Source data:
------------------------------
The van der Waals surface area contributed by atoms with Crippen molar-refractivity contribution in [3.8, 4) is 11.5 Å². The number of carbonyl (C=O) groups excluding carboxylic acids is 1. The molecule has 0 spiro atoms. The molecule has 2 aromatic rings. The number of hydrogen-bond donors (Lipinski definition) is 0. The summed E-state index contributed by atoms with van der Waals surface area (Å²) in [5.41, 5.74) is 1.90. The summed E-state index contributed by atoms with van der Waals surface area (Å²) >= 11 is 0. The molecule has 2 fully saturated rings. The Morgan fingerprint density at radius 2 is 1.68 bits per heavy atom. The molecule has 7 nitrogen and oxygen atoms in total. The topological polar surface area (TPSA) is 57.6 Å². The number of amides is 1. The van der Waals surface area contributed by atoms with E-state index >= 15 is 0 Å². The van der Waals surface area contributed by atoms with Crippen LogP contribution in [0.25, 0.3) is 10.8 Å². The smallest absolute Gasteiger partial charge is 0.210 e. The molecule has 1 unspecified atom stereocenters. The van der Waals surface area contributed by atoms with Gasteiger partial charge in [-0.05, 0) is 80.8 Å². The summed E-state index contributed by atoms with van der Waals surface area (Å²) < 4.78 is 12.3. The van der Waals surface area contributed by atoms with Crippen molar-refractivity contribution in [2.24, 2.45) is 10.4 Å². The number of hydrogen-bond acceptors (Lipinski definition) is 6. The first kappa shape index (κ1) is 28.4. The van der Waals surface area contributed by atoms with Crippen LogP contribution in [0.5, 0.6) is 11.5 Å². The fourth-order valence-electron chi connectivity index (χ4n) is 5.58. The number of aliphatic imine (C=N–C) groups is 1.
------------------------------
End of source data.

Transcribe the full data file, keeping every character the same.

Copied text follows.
The van der Waals surface area contributed by atoms with Crippen molar-refractivity contribution in [3.8, 4) is 11.5 Å². The number of carbonyl (C=O) groups excluding carboxylic acids is 1. The molecule has 0 spiro atoms. The molecule has 2 aromatic rings. The number of hydrogen-bond donors (Lipinski definition) is 0. The summed E-state index contributed by atoms with van der Waals surface area (Å²) in [5.41, 5.74) is 1.90. The summed E-state index contributed by atoms with van der Waals surface area (Å²) >= 11 is 0. The molecule has 2 fully saturated rings. The Morgan fingerprint density at radius 2 is 1.68 bits per heavy atom. The molecule has 7 nitrogen and oxygen atoms in total. The topological polar surface area (TPSA) is 57.6 Å². The number of amides is 1. The van der Waals surface area contributed by atoms with E-state index >= 15 is 0 Å². The van der Waals surface area contributed by atoms with Crippen LogP contribution in [0.25, 0.3) is 10.8 Å². The smallest absolute Gasteiger partial charge is 0.210 e. The molecule has 1 unspecified atom stereocenters. The van der Waals surface area contributed by atoms with Gasteiger partial charge in [-0.05, 0) is 80.8 Å². The summed E-state index contributed by atoms with van der Waals surface area (Å²) < 4.78 is 12.3. The van der Waals surface area contributed by atoms with Crippen molar-refractivity contribution in [2.24, 2.45) is 10.4 Å². The number of hydrogen-bond acceptors (Lipinski definition) is 6. The first kappa shape index (κ1) is 28.4. The van der Waals surface area contributed by atoms with Crippen LogP contribution in [0.5, 0.6) is 11.5 Å². The fourth-order valence-electron chi connectivity index (χ4n) is 5.58. The number of aliphatic imine (C=N–C) groups is 1.